There have been 24 series in all between Australia and India. The ledger as it stands has Australia in front with 12 series win. But it is closing. India has seven series victories to their name. There have been five drawn series.

It didn’t start well for India, beginning with a five-test series in 1947/48 against The Invincibles. They ran into a rampant Sir Donald Bradman, who plundered four centuries including a double-ton at the Adelaide Oval. It could have been worse. He retired hurt in the fifth test at the MCG and even slid down the batting order to number six in the third test in Melbourne. He still peeled off an unbeaten 127. Australia won six of the first seven series between the two nations, then things started to tighten up. India made history on Australia’s six test tour in 1979/80, winning the series 2-nil. Australia’s series win in 2004/05 is their only success in 47 years. It remains the most challenging and demanding test tour for an Australian cricketer. Their battles have played host to some of the most famous moments in test cricket history. Here is the Spartan Sports first XI:

11 – December 2003, Adelaide

They called him The Wall but at the Adelaide Oval in 2003, Rahul Dravid played the role of enforcer as India set about overhauling Australia’s mammoth first innings total of 556. After Ricky Ponting hammered 242, India found themselves at 4/85, but Dravid found a familiar ally in VVS Laxman and they added 303 for the fifth wicket. Trailing by just 33, Ajit Agarkar then skittled Australia with 6/41. Dravid again came to the fore, piloting the chase with an unbeaten 70 for a 1-nil series lead.

10 – December 1959, Kanpur

It may have taken India 32 years to win a test series against Australia but their first test win came on Christmas Eve in 1959 in Kanpur. Despite Alan Davidson’s 12 wickets for the match and a 67-run first innings deficit, spin twins Jasubhai Patel and Polly Umrigar ran through Richie Benaud’s men as they chased 225 for victory. Patel finished with 13 wickets for the match, including a first innings haul of 9/69, still the 10th best figures of all time. India won the test by 119 runs.

9 – January 2008, Sydney

This one may not please too many of our Indian readers who are still scratching their heads wondering how Australia managed to turn a draw into a famous test win. Remembered largely for some unsavoury incidents on and off the field, this test match produced some remarkable cricket. With Australia 6-134, Andrew Symonds hit an unbeaten 162 – again – another talking point for Indian supporters! Brad Hogg and Brett Lee both supported him with half centuries, before VVS Laxman and Sachin Tendulkar both smashed masterful centuries to put India in front. Matthew Hayden and Mike Hussey countered with twin tons and the declaration left India needing 333 for victory. A draw looked the only option until Ricky Ponting threw the ball to Michael Clarke late on the fifth day and he produced a slice of magic with three wickets in five deliveries to hand Australia the most unlikely of wins.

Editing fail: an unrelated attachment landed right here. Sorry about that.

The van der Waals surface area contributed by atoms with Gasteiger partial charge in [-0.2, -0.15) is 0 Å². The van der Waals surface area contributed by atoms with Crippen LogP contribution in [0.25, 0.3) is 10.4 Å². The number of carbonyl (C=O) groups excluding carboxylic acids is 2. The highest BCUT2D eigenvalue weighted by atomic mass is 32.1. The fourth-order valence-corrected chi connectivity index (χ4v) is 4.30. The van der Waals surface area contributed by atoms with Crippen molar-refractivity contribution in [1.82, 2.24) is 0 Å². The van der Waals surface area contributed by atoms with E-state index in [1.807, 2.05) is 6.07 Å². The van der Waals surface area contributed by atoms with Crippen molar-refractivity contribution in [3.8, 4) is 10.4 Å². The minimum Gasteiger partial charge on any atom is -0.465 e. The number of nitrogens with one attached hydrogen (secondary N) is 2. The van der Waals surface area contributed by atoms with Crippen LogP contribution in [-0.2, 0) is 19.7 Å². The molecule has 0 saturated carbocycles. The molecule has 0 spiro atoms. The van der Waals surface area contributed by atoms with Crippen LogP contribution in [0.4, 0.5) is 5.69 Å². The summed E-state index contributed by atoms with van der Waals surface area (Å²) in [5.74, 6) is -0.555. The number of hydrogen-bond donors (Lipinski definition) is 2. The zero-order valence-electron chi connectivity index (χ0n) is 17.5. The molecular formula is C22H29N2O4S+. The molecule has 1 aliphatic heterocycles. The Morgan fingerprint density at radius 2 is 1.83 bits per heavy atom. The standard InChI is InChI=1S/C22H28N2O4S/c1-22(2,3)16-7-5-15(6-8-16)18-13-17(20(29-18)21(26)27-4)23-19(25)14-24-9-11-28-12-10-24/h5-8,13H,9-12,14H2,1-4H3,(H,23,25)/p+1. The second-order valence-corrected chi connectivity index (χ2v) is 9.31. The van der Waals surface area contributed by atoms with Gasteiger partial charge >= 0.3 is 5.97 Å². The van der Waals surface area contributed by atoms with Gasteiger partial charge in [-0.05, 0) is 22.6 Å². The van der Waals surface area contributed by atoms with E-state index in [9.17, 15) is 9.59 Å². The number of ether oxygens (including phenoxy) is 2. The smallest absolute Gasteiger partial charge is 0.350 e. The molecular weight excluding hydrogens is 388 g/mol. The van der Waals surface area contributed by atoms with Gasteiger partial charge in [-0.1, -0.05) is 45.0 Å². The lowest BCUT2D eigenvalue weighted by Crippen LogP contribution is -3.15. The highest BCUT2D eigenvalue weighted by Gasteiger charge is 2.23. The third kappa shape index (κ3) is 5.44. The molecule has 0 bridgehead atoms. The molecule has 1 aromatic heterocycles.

8 – October 1964, Mumbai

A famous victory for India that looked out of reach as they pursued 254 in the fourth innings. With runs coming at a crawl, the Australians looked to be on track when they reduced India to 6-122 on the final day. But after top-scoring with 86 in the first innings, the Nawab of Pataudi Jr came to the rescue once again, nudging his way to a 203-ball 53. He found some support from the lower-order and India reached their target 8-down. This match saw Australia play the entire match with 10 men after Norm O’Neill was struck down with a stomach bug after the coin toss. He couldn’t bat in either innings!

7 – December 1977, Perth

Australia’s new look side led by Bobby Simpson staggered over the line in pursuit of 339 for victory. Bishen Bedi was at his best and even found the bouncy WACA deck to his liking with a 10-wicket haul but it was a century from leg-spinner Tony Mann that got Australia home. Batting at first-drop he became just the second nightwatchman in history to score a test ton. Simpson hit a game high 176 in the first innings but it almost wasn’t enough as the Aussies limped to victory eight-down. It came after another cliffhanger just a fortnight earlier when Australia took the first test by 16 runs.

6 – October 2010, Mohali

Ricky Ponting played in a lot of test matches. 168 to be exact. He ranks this one as one of the most exciting he was involved in. Why? Because it could have gone either way and if not for Australia’s old nemesis VVS Laxman, the result may well have been different. It was test match cricket at its best. Runs galore in each first innings with Shane Watson’s 126 the lone century of the test match. Sachin Tendulkar made 98 and the quicks enjoyed some fun. Zaheer Khan took eight wickets for the match. Mitchel Johnson grabbed a five-wicket haul in India’s first innings. Then, the traditional second innings staggers set in and chasing 216 India were reduced to 8-124. And somehow, they won the game. Ishant Sharma stuck solid for 92 deliveries but fell, perhaps incorrectly, with 9 runs still to get. Then it got really interesting. Pragyan Ojha was struck on the pads and a good shout, that was given not out, was compounded when Steve Smith’s shy at the stumps raced away for four overthrows. Two to get and they came from two leg byes soon after. It was a cliffhanger result and just the 12th match in test history decided by one wicket.

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